I follow a weird extension of the classic three-episode rule based on the belief that one cannot
judge something in an objective way (such as numerical ratings) without complete and whole
knowledge of it.
1). If I haven't watched three episodes fully yet, I can only give the anime a score ranging from four
to six over ten. Four meaning I didn't like it. Five meaning I found it 'okay'. Six meaning I liked it.
2). If I finished watching three episodes but haven't fully watched half of the total number of
episodes, I can only give the anime a score ranging from two to eight over ten. Two meaning I
despised it and eight meaning I loved it.
3). If I finished watching half or more than half of the anime, I can give the anime a score ranging
from one to nine.
4). I only give tens to anime I've finished.
Also applies to shows I've dropped. If I dropped a show before going past the third episode,
I can only give it a four, five, or six.
I like anime that instill a certain mood very well. If it has a mood that it tries to go for and it
presents that mood in every element of it (e.g. characters, setting, soundtrack, etc.) very well,
then I'll most probably like it.
I really like shows that are dense too, shows that use every single frame to convey or establish
something and don't let any single second go to waste. This means attention to detail, taking full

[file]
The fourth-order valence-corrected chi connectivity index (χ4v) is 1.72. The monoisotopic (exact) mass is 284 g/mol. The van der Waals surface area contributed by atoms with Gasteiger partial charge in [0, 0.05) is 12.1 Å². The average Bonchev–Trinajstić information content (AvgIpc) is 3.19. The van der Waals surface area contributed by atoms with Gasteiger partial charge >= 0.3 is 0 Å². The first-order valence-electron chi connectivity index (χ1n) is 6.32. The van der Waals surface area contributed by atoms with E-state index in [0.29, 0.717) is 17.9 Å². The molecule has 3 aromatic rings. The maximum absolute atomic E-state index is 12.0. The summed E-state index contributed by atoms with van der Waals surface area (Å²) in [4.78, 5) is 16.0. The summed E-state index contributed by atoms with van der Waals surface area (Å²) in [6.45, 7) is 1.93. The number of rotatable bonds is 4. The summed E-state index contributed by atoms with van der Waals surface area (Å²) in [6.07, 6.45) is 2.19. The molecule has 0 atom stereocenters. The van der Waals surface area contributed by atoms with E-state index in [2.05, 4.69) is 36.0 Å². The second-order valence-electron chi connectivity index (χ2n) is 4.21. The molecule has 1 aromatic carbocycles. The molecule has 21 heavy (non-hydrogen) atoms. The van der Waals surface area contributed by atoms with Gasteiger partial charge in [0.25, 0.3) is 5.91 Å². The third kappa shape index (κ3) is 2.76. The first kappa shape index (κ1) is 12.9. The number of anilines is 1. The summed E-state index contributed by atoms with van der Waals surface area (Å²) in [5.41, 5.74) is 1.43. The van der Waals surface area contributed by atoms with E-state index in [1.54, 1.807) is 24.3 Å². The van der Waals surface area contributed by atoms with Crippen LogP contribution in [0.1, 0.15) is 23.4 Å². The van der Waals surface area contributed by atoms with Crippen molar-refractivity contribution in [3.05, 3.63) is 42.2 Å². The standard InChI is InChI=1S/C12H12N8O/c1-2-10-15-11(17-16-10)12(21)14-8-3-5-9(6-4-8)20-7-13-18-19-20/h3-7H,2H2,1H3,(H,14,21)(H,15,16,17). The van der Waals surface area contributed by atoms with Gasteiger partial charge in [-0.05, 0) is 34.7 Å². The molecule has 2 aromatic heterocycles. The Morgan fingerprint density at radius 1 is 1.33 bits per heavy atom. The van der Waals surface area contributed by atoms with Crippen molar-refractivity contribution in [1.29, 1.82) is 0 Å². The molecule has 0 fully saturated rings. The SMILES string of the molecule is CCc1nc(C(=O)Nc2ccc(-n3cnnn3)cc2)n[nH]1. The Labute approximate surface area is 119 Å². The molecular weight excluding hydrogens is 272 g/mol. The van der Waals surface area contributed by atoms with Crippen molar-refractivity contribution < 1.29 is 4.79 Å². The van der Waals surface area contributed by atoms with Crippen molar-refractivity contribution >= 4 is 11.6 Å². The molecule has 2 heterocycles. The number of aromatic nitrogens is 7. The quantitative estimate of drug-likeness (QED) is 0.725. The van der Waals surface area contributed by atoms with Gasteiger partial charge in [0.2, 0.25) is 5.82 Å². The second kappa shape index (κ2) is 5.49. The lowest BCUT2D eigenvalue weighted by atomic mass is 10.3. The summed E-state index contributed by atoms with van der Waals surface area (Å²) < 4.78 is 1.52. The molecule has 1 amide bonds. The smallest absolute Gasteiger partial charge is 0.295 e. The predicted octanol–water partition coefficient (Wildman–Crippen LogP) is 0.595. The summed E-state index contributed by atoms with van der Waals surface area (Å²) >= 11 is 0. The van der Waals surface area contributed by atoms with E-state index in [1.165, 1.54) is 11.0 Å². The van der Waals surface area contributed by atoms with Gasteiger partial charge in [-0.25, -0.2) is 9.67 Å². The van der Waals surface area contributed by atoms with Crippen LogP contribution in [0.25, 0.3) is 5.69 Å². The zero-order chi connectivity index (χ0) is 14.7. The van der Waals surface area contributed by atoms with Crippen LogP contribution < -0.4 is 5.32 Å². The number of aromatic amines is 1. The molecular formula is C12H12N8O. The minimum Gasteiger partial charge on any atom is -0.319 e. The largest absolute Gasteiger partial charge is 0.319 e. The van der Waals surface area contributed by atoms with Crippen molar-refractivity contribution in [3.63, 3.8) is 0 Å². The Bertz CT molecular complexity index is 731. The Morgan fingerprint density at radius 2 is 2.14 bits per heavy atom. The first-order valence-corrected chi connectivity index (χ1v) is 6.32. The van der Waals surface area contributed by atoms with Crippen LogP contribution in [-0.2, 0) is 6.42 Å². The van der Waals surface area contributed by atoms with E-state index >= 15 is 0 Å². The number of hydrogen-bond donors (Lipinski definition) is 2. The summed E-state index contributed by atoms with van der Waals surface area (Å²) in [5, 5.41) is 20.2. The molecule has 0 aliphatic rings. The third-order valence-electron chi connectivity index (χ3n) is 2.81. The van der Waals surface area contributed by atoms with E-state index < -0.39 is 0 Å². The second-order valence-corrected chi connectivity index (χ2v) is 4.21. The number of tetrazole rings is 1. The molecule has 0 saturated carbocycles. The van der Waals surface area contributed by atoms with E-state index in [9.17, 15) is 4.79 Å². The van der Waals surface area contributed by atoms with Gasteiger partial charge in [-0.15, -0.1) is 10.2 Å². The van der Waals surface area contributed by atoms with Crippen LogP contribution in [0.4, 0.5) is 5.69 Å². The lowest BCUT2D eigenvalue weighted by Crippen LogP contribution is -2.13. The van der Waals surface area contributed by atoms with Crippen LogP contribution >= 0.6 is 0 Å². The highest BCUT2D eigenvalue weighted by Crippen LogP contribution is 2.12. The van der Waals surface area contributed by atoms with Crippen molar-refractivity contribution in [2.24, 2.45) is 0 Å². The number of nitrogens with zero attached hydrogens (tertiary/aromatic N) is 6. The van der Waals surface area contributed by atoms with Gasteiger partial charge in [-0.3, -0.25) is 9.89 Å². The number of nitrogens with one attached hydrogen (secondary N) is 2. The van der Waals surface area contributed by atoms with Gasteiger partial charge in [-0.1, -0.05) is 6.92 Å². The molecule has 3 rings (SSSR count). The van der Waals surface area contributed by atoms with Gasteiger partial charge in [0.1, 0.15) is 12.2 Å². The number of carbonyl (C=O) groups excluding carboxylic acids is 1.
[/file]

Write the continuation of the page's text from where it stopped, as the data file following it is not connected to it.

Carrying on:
advantage of shot composition and camera movement, well-animated character expression (both
facial and non-facial), and nuanced character dialogue.
However, the thing I value most in a show is good characterization. Not story, not themes, not
even character development. I believe characters are all any story really need to be good. It
doesn't have to have a very interesting plot. It doesn't have to have any interesting themes
(although massive plus points if it does). It doesn't even have to have dynamic characters
(although it does certainly help). All I need is a relatable, interesting, or nuanced character I
enjoy watching to fall in love with. This is the main reason I see so much potential in iyashikei.
They, through their structure, could be used to depict character and character development in
the most realistic and nuanced way possible.
One of these days I'll update my statement of taste. Cuz what you see here is a bit outdated.